Law school’s employment numbers rise

Dena Cipriano
Law school alumni participate in professional development workshops Alumni support: A component of success
Case Western Reserve University School of Law saw a notable jump in the percentages of students who are employed after graduation.

The percentage increase went from 86 percent with the Class of 2012 to 91 percent with the Class of 2013, an increase of 5 percentage points in just one year. And that’s not all.

The number of students employed in bar-required positions dramatically increased from 71 to 83 percent.
Reinventing Legal Education

Reinventing Legal Education

Dena Cipriano
Legal education faces many challenges in the 21st century. The legal job market has become more competitive. Legal employers demand a greater array of skills and competencies of prospective hires. Yet challenges create opportunity.     

Why Google Can’t Be Your Avatar in Court

Dena Cipriano
Google, Facebook, and other powerful tech companies said they tried to resist assisting the United States government in its massive surveillance operations. Tech titans like Yahoo reportedly challenged government surveillance requests in court, albeit mostly unsuccessfully.

But you know who hasn't been able to challenge these requests in court? We the People.
Professor Avidan Y. CoverThe Fourth Amendment protects "[t]he right of the people to be secure in their persons, houses, papers, and effects, against unreasonable searches and seizures." In the digital surveillance age, however, tech companies are our avatars. They speak for us and act as the primary check on government overreaching.

The exclusion of you, me, and every American from challenging government surveillance has its origins in the third party doctrine. The basic concept, embraced by the Supreme Court, is that when you share information with a third person, you can't say your privacy has been violated if the person shares that information with the government.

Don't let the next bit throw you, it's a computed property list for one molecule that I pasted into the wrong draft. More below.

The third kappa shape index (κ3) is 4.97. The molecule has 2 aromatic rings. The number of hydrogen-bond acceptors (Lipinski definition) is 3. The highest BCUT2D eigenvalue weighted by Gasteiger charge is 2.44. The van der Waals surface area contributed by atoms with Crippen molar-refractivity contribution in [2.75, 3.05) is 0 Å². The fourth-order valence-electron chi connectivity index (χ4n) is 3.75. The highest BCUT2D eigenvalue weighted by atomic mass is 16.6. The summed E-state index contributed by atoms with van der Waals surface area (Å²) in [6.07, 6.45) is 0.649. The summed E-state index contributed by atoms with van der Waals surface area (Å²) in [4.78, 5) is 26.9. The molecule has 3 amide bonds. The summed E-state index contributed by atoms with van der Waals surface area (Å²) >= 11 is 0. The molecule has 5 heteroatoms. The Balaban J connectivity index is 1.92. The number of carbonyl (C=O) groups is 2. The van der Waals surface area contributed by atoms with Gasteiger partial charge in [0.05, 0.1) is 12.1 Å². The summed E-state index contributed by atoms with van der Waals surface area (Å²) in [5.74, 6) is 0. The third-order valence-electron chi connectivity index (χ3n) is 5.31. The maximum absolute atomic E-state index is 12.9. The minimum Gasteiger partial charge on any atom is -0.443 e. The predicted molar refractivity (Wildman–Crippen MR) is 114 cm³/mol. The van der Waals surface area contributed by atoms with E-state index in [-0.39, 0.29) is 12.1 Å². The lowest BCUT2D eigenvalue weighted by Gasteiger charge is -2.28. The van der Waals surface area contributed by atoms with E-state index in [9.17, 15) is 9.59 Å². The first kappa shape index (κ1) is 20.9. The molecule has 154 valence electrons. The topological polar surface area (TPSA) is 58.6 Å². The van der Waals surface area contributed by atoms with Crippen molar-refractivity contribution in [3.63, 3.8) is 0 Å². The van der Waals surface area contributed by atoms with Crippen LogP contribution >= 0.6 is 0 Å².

Similarly, you don't have a reasonable expectation of privacy ...

On Their Own, Online, and Over the Border

Dena Cipriano
The convergence of three trends is creating a new challenge for lawyer regulation. The number of litigants attempting to represent themselves in court has increased dramatically. A growing number of lawyers are providing legal services online though virtual law practices. And the globalization of business practices means that legal services can cross borders much more easily.
Professor Cassandra Burke RobertsonConsumers accustomed to online shopping in other contexts now increasingly seek legal advice and support online – sometimes from lawyers located in the United States, but also, in a growing number of cases, from lawyers licensed in foreign jurisdictions.

The forces driving middle-class litigants to look for legal help online are strong. We are seeing a large population of individuals who need, but cannot afford, legal services. The average attorney charges approximately $150 an hour – a rate that is simply unaffordable even for most middle-class individuals. As a result, many disputes simply go unresolved. The majority of legal issues are either handled informally outside the justice system, or ignored entirely ...

Professor Giannelli Honored with Prestigious Lifetime Achievement Award

Dena Cipriano
Giannelli's work also recognized in recent ABA Journal story about fraudulent crime labs.
Professor Paul GiannelliThe National Italian American Bar Association rarely grants its prestigious lifetime achievement award. Professor Paul Giannelli, however, has earned the distinction.

"Your achievements in the juridical community and your association with Case Western Reserve University's School of Law make you a worthy honoree of the highest distinction our organization can bestow on another individual," said Dino Mazzone, president of the National Italian American Bar Association (NIABA). "We are very proud of you."

The Albert J. Weatherhead III and Richard W. Weatherhead Professor and Distinguished University Professor, Giannelli is an expert in criminal procedure, especially on scientific evidence. He has co-authored 10 books ...
Dean Mitchell Signs Law School’s First Concurrent Degree Program in Madrid

Dean Mitchell Signs Law School’s First Concurrent Degree Program in Madrid

Dena Cipriano
Universidad Pontificia Comillas Case Western Reserve University’s School of Law has become one of the only law schools in the country to offer concurrent degrees with foreign institutions.
Case Western Reserve students can now earn their Case J.D. and foreign LL.M. degrees in the same three years it takes to earn a J.D.

Dean Lawrence E. Mitchell signed an agreement in Madrid on May 27 with Vice Rector Pedro Linares Llamas of Comillas Pontifical University. Similar agreements are planned with top law schools in multiple European and Asian cities, including University of Paris, Dauphine, Vrije Universiteit, Amsterdam, and the University of Haifa ...
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